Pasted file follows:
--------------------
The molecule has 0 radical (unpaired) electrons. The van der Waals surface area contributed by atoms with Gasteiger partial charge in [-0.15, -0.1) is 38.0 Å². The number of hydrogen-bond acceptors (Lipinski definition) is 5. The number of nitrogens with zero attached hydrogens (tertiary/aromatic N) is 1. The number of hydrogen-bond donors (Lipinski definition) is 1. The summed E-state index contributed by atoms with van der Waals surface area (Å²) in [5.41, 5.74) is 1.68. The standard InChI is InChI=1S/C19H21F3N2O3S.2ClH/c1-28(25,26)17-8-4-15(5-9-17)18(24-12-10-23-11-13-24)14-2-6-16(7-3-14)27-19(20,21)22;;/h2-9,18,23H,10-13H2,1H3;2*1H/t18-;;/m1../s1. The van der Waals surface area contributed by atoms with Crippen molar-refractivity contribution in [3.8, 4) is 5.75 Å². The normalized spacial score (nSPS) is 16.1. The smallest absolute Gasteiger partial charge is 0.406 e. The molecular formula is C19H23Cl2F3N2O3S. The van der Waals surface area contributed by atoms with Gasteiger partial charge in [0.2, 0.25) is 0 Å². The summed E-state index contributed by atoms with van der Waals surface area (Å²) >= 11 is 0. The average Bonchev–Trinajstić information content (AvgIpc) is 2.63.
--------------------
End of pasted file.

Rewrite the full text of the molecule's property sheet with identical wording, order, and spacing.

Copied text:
The molecule has 0 radical (unpaired) electrons. The van der Waals surface area contributed by atoms with Gasteiger partial charge in [-0.15, -0.1) is 38.0 Å². The number of hydrogen-bond acceptors (Lipinski definition) is 5. The number of nitrogens with zero attached hydrogens (tertiary/aromatic N) is 1. The number of hydrogen-bond donors (Lipinski definition) is 1. The summed E-state index contributed by atoms with van der Waals surface area (Å²) in [5.41, 5.74) is 1.68. The standard InChI is InChI=1S/C19H21F3N2O3S.2ClH/c1-28(25,26)17-8-4-15(5-9-17)18(24-12-10-23-11-13-24)14-2-6-16(7-3-14)27-19(20,21)22;;/h2-9,18,23H,10-13H2,1H3;2*1H/t18-;;/m1../s1. The van der Waals surface area contributed by atoms with Crippen molar-refractivity contribution in [3.8, 4) is 5.75 Å². The normalized spacial score (nSPS) is 16.1. The smallest absolute Gasteiger partial charge is 0.406 e. The molecular formula is C19H23Cl2F3N2O3S. The van der Waals surface area contributed by atoms with Gasteiger partial charge in [0.2, 0.25) is 0 Å². The summed E-state index contributed by atoms with van der Waals surface area (Å²) >= 11 is 0. The average Bonchev–Trinajstić information content (AvgIpc) is 2.63.